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Distributive Politics in a Strong Party System: Evidence from Canadian Job Grant Programs

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  • Eric Crampton

    (George Mason University)

Abstract

The distributive politics literature following Weingast (1979) predicts majoritarian redistribution within countries governed by strong party systems. This prediction is tested using evidence from Canadian job creation grant programs active during the mid-1990s. Results provide strong evidence against the hypothesis of majoritarian redistribution. Districts represented by the governing Liberal Party received lower grant allocations than did other districts, both absolutely and conditional on the unemployment variables on which allocation decisions were to have been made.

Suggested Citation

  • Eric Crampton, 2002. "Distributive Politics in a Strong Party System: Evidence from Canadian Job Grant Programs," Microeconomics 0211001, EconWPA.
  • Handle: RePEc:wpa:wuwpmi:0211001
    Note: Type of Document - PDF. This paper is under submission at Public Choice. I welcome comments and suggestions for improvement.
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    File URL: http://econwpa.repec.org/eps/mic/papers/0211/0211001.pdf
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    References listed on IDEAS

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    1. repec:cup:apsrev:v:83:y:1989:i:04:p:1181-1206_08 is not listed on IDEAS
    2. Neil Longley, 1999. "Voting on Abortion in the House of Commons: A Test for Legislator Shirking," Canadian Public Policy, University of Toronto Press, vol. 25(4), pages 503-521, December.
    3. Levitt, Steven D & Snyder, James M, Jr, 1997. "The Impact of Federal Spending on House Election Outcomes," Journal of Political Economy, University of Chicago Press, vol. 105(1), pages 30-53, February.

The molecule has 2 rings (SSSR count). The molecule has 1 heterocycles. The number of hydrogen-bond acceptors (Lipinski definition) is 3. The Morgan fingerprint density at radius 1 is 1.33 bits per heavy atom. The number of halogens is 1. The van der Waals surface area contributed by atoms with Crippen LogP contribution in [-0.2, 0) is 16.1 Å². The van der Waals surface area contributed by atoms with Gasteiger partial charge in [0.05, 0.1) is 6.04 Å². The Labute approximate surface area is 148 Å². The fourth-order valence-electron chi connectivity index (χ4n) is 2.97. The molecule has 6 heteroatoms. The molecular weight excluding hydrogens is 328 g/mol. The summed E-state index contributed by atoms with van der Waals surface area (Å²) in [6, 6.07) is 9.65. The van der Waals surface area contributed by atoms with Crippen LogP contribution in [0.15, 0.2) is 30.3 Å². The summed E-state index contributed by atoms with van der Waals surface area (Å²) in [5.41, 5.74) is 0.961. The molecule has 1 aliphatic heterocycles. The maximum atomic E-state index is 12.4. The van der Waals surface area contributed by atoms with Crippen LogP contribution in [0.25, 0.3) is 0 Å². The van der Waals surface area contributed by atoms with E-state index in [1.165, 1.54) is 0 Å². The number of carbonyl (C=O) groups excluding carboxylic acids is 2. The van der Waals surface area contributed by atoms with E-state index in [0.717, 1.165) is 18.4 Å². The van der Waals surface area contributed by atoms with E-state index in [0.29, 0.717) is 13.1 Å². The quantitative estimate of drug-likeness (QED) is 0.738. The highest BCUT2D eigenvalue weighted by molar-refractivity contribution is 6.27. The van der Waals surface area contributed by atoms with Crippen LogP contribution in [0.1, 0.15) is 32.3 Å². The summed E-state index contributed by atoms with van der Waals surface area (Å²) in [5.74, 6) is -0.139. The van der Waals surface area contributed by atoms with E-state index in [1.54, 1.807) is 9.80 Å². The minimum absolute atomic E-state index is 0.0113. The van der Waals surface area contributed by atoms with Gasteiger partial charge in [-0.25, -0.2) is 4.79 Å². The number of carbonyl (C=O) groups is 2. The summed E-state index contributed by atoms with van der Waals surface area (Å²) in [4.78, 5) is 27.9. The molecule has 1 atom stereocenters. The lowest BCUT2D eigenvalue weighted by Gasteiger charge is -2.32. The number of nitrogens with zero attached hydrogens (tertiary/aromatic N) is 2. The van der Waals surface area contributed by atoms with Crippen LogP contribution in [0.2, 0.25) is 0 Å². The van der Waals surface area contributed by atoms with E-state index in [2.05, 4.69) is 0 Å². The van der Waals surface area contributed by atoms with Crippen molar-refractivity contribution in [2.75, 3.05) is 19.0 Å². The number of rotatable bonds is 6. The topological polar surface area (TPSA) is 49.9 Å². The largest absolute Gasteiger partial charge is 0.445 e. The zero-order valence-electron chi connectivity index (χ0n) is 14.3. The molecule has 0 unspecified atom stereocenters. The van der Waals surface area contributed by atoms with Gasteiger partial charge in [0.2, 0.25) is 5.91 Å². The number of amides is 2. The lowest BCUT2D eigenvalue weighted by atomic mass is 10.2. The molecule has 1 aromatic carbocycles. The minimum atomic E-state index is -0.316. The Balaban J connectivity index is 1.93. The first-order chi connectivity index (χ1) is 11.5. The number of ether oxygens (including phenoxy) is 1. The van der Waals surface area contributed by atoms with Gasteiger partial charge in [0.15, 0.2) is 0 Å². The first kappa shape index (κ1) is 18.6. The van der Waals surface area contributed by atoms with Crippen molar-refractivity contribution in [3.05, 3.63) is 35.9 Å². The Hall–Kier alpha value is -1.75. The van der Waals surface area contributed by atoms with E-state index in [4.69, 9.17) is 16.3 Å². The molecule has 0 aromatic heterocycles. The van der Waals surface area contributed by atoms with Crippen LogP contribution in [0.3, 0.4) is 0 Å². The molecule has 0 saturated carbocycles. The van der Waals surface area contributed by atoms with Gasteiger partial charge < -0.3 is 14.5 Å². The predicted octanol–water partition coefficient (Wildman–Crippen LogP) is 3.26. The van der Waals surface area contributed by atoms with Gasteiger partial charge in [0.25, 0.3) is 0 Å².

4. Longley, Neil, 1998. "Legislative Systems with Absolute Party Discipline: Implications for the Agency Theory Approach to the Constituent-Legislator Link," Public Choice, Springer, vol. 97(1-2), pages 121-140, October.
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    Cited by:

    1. Andrew Leigh, 2008. "Bringing home the bacon: an empirical analysis of the extent and effects of pork-barreling in Australian politics," Public Choice, Springer, vol. 137(1), pages 279-299, October.
    2. McIntosh Craig & Allen Jacob, 2009. "Using the Error in Pre-Election Polls to Test for the Presence of Pork," The B.E. Journal of Economic Analysis & Policy, De Gruyter, vol. 9(1), pages 1-37, March.
    3. Larcinese, Valentino & Snyder, Jr., James M. & Testa, Cecilia, 2006. "Testing models of distributive politics using exit polls to measure voter preferences and partisanship," LSE Research Online Documents on Economics 3605, London School of Economics and Political Science, LSE Library.
    4. Jennes, Geert & Persyn, Damiaan, 2015. "The effect of political representation on the geographic distribution of income: Evidence using Belgian data," European Journal of Political Economy, Elsevier, vol. 37(C), pages 178-194.
    5. Larcinese, Valentino & Snyder, James M. & Testa, Cecilia, 2013. "Testing Models of Distributive Politics using Exit Polls to Measure Voters’ Preferences and Partisanship," British Journal of Political Science, Cambridge University Press, vol. 43(04), pages 845-875, October.
    6. Kevin Milligan & Michael Smart, 2005. "Regional Grants as Pork Barrel Politics," CESifo Working Paper Series 1453, CESifo Group Munich.

    More about this item

    Keywords

    majoritarian redistribution; distributive politics; public choice; Canada; HRDC; CJF; TJF;

    JEL classification:

    • D72 - Microeconomics - - Analysis of Collective Decision-Making - - - Political Processes: Rent-seeking, Lobbying, Elections, Legislatures, and Voting Behavior
    • D78 - Microeconomics - - Analysis of Collective Decision-Making - - - Positive Analysis of Policy Formulation and Implementation
    • H4 - Public Economics - - Publicly Provided Goods

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